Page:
How sweet it is! Bulletin finishes 16th year of publishing!
We have two very important events to celebrate in this issue – the birth of the United States 234 years ago, and the birth of The Bulletin 16 years ago.
That’s not to say that The Bulletin equates to the formation of a country, but it is an achievement, considering that we started it on July 4, 1994 with – nothing.
We had a single 386 PC and a lousy 300 dpi printer – that’s it. The rest of it was just the fact that we wanted to start a weekly feature-type areawide publication because we thought there was a niche for one.
We didn’t do any market research, although both Sharon and I had worked in the newspaper market here and elsewhere since 1979, so we had some concept of what type of publication we wanted.
We didn’t dwell too much on the fact that most upstart weekly papers fail quickly, or that to make a true go of it, you usually need seed money to carry you for a while.
So, we thought, let’s give it a try and see what happens. Unbeknownst to us, we picked the perfect period to start The Bulletin. The mid-‘90s experienced the cyberspace revolution, the nation’s budget deficit was about to disappear, and there was plenty of money floating around. All we needed was a morsel of it to keep going.
And, both Sharon (my wife and co-owner) and I had sales, communication, and newspaper experience. In college, I edited the campus weekly paper and substituted as city editor on one of my jobs. I also had experience in layout and design and some business background. Sharon has worked at various papers, starting in high school, and also worked as a free-lancer when our two sons, John and Robert (Bobby), were young.
Our daughter was only a year old when we started The Bulletin. Stephanie will be graduating next year from high school.
And, that’s how we got started. Our first edition was dated July 4, 1994.
It’s been a rewarding experience to say the least. We’re a lot wiser, more disciplined and structured than back in those early days. And, we have weathered some storms that set us back a couple of steps.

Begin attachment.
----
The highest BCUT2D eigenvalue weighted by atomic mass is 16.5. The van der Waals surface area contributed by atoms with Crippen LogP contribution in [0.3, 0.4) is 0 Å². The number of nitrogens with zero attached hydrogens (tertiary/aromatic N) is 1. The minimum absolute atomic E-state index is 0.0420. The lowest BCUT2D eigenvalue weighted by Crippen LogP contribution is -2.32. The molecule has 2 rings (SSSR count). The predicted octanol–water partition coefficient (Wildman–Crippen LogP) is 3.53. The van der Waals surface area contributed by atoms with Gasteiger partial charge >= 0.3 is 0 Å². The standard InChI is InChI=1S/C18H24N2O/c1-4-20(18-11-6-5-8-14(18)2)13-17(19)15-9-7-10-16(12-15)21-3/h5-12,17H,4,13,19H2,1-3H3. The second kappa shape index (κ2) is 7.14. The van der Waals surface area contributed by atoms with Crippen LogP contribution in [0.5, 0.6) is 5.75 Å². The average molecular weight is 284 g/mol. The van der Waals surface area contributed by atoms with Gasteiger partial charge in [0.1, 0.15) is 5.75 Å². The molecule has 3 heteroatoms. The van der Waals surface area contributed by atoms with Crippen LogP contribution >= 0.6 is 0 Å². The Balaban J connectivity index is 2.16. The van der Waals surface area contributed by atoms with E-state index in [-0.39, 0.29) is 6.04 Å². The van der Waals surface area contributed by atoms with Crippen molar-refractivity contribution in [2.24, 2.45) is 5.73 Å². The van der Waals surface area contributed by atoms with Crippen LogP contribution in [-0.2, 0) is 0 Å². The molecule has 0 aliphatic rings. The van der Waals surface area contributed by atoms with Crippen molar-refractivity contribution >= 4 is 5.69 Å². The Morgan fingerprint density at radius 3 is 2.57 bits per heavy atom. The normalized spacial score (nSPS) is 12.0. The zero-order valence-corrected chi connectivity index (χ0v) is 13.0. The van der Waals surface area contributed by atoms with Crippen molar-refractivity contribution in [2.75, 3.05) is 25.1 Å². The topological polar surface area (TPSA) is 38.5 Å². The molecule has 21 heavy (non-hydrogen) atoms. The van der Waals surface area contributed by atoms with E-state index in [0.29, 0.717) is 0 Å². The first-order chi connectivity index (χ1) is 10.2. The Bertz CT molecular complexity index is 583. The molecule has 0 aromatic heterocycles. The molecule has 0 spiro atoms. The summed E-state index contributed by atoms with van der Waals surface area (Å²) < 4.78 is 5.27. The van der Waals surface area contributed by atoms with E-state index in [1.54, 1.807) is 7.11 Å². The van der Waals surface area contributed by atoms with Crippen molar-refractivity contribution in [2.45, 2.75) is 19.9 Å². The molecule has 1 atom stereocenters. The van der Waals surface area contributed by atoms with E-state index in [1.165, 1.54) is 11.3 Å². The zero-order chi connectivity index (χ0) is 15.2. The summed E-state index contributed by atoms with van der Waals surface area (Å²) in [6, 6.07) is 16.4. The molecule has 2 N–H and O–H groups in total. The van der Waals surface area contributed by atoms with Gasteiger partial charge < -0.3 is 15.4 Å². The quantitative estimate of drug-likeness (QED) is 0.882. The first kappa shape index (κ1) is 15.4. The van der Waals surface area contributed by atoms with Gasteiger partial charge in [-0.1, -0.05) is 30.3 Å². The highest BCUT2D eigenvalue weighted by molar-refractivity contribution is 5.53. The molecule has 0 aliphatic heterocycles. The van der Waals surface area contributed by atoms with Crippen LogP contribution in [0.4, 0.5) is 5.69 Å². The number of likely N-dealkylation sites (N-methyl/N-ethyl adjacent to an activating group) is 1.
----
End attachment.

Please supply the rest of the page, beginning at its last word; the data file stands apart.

This is the longest I have held a job. I worked at the Houston Chronicle for 12 years. Before that, I worked at smaller papers for a year or so each time.
We have also started other businesses since The Bulletin. We own two Stand-Up, Inc. defensive driving classes – one at Brazos Mall in Lake Jackson, which we have run for 13 years, and another in Sugarland, inside TGI Friday’s Restaurant.
But I continue to micromanage the production process of The Bulletin weekly to bring you the best paper we can put out. Even then we tend to make some dumb mistakes sometimes that we hope nobody will notice.
It’s always the editor’s fault, though.
I have to admit, there are some pitfalls to being self-employed. The other day I tried to call in sick, and nobody picked up the phone. So, I left a message. Nothing got done that day.
I’m just kidding. There is no such thing as calling in sick in this business.
It has been truly rewarding to be able to put out an issue of The Bulletin each week for all these years. I am humbled by the great feedback we regularly receive from our readers and advertisers.
I don’t know when I’ll have enough. I’m 54 now, so it’s not like I’m going anywhere for awhile. Hey, I’m merely middle-aged (provided I live to be 108).
I have no plans to retire or do anything other than to bring you a great product each week. The Bulletin has the technology to make the production easier and portable, and I also happen to be a certified geek, so the tech stuff for the most part can be handled in-house.
So, there you have it – a commitment that The Bulletin is going to be around for a long time, in paper form that you can pick up and hold, and turn the pages.
As long as God continues to grow trees, we’ll continue to publish The Bulletin.